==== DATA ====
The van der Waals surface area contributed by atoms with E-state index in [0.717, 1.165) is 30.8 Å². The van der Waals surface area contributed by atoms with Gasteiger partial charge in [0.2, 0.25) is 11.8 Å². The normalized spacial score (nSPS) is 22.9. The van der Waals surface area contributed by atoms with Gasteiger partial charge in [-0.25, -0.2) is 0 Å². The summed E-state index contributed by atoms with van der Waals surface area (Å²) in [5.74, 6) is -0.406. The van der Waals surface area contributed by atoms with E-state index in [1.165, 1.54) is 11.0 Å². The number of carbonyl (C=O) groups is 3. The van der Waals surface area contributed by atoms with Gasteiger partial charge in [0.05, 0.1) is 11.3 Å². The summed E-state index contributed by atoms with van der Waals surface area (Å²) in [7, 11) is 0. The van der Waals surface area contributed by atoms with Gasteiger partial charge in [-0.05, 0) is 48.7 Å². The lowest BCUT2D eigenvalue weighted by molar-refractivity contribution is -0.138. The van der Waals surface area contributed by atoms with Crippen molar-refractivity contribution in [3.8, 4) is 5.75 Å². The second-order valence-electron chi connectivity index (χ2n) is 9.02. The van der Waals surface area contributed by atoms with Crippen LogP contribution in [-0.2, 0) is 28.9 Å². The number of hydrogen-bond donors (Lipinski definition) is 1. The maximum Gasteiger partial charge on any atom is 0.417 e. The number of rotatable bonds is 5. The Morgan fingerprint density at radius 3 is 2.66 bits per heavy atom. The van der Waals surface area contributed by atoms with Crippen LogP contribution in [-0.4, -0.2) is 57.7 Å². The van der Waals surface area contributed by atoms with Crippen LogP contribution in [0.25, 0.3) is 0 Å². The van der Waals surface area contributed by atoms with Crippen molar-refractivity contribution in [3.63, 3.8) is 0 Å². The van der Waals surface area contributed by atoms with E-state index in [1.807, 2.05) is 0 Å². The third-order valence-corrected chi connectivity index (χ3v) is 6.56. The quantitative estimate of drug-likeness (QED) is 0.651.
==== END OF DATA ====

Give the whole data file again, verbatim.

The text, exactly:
The van der Waals surface area contributed by atoms with E-state index in [0.717, 1.165) is 30.8 Å². The van der Waals surface area contributed by atoms with Gasteiger partial charge in [0.2, 0.25) is 11.8 Å². The normalized spacial score (nSPS) is 22.9. The van der Waals surface area contributed by atoms with Gasteiger partial charge in [-0.25, -0.2) is 0 Å². The summed E-state index contributed by atoms with van der Waals surface area (Å²) in [5.74, 6) is -0.406. The van der Waals surface area contributed by atoms with E-state index in [1.165, 1.54) is 11.0 Å². The number of carbonyl (C=O) groups is 3. The van der Waals surface area contributed by atoms with Gasteiger partial charge in [0.05, 0.1) is 11.3 Å². The summed E-state index contributed by atoms with van der Waals surface area (Å²) in [7, 11) is 0. The van der Waals surface area contributed by atoms with Gasteiger partial charge in [-0.05, 0) is 48.7 Å². The lowest BCUT2D eigenvalue weighted by molar-refractivity contribution is -0.138. The van der Waals surface area contributed by atoms with Crippen molar-refractivity contribution in [3.8, 4) is 5.75 Å². The second-order valence-electron chi connectivity index (χ2n) is 9.02. The van der Waals surface area contributed by atoms with Crippen LogP contribution in [-0.2, 0) is 28.9 Å². The number of hydrogen-bond donors (Lipinski definition) is 1. The maximum Gasteiger partial charge on any atom is 0.417 e. The number of rotatable bonds is 5. The Morgan fingerprint density at radius 3 is 2.66 bits per heavy atom. The van der Waals surface area contributed by atoms with Crippen LogP contribution in [-0.4, -0.2) is 57.7 Å². The van der Waals surface area contributed by atoms with Crippen LogP contribution in [0.25, 0.3) is 0 Å². The van der Waals surface area contributed by atoms with Crippen molar-refractivity contribution in [3.63, 3.8) is 0 Å². The van der Waals surface area contributed by atoms with E-state index in [1.807, 2.05) is 0 Å². The third-order valence-corrected chi connectivity index (χ3v) is 6.56. The quantitative estimate of drug-likeness (QED) is 0.651.